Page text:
Former Los Angeles mayor Antonio Villaraigosa has caught up to Lt. Gov. Gavin Newsom in the race for California governor, after trailing since the start of the race.
The two Demorats are within just two points of each other according to a newly-released Public Policy Institute of California (PPIC) poll showing Newsom with 23 percent of support from likely voters and Villaraigosa with 21 percent.
Following Newsom and Villaraigosa was Democratic State Treasurer John Chiang at 9 percent, Republican Assemblyman Travis Allen (R-Huntington Beach) at 8 percent, Republican San Diego businessman John Cox at 7 percent, former state schools chief and Democrat Delaine Eastin at 4 percent, and former Congressman and Republican Doug Ose at 3 percent.
“There are two clear frontrunners,” Mark Baldassare, the poll’s director, told the San Jose Mercury News
The PPIC poll surveyed 1,705 California adults and 1,042 likely between Jan. 21 and Jan. 30, and has a margin of error of 4.35 percent.
However, another public poll conduced by Tulchin Research for the University of Southern California Rossier School of Education found Newsom leading with 25 percent, followed by a tight battle for second place between Villaraigosa, at 10 percent, and Cox, at 9 percent.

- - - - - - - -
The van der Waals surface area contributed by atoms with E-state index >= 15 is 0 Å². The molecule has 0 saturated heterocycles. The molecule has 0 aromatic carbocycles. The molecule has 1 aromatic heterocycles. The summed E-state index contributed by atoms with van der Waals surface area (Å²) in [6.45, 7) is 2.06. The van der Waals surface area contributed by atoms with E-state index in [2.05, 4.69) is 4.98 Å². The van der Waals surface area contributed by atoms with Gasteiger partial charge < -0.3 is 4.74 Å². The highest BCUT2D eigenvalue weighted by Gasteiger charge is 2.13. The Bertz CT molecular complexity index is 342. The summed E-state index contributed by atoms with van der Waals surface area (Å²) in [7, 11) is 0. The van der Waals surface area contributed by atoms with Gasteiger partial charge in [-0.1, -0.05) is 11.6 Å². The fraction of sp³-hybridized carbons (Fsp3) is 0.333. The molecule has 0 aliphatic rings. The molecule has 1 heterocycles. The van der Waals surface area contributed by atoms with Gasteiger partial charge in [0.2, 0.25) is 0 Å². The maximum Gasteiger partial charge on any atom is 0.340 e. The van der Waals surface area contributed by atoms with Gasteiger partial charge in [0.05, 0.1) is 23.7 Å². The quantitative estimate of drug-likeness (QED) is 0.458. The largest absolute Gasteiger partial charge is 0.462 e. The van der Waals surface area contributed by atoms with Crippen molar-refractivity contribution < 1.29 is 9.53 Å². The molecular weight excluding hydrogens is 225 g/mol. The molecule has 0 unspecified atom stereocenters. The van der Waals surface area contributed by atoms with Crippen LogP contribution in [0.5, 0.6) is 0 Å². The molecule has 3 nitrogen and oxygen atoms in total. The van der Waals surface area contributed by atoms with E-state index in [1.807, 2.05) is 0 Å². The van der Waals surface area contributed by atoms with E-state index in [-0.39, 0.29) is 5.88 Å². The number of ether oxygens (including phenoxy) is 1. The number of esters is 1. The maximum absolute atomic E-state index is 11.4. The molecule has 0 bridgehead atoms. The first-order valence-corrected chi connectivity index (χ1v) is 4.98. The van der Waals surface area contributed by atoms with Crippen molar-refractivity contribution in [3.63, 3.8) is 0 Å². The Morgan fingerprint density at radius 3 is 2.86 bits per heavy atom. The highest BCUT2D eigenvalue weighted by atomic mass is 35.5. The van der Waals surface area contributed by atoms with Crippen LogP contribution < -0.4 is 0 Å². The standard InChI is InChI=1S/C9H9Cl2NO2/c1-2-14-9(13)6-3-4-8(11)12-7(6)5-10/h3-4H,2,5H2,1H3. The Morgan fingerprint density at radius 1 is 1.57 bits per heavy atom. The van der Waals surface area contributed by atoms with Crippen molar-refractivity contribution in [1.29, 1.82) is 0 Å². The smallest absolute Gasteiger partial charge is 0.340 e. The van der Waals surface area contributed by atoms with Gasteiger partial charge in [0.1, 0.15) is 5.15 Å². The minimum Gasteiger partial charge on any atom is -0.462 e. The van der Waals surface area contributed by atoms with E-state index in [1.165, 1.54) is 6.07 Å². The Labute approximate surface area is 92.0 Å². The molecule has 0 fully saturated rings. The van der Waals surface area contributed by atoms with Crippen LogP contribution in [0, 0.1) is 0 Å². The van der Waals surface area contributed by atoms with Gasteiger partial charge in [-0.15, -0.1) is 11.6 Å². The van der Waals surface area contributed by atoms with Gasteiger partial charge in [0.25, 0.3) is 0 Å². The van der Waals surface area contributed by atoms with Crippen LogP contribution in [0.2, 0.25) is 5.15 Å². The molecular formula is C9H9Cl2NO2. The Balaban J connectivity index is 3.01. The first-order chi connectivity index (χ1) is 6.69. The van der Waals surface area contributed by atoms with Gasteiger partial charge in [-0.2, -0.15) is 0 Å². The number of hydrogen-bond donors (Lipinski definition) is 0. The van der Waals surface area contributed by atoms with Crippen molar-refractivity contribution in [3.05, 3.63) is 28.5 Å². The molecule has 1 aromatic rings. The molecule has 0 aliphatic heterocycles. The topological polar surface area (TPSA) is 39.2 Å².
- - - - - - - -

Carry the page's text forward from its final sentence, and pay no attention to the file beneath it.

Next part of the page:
That suggests a Republican could qualify for the general election after the “jungle” primary June 5, where voters can select candidates from any party, and the top two finishers will advance, regardless of affiliation.
A third poll, conducted by David Binder Research for Newsom’s campaign and released exclusively to the Bay Area News Group on Wednesday, found Newsom at 30 percent, with Villaraigosa and Chiang battling for second place at 11 percent.
Meanwhile, incumbent Sen. Dianne Feinstein (D-CA), 84, has a massive lead over fellow Democrat and State Senate President pro Tem Kevin de León in the U.S. Senate race. According to the newly-released PPIC poll, she is leading de León by nearly 30 percentage points — 46 percent to 17 percent — among likely California voters.
The absence of any prominent Republicans in the race will likely lead to both Democrats advancing to the general election.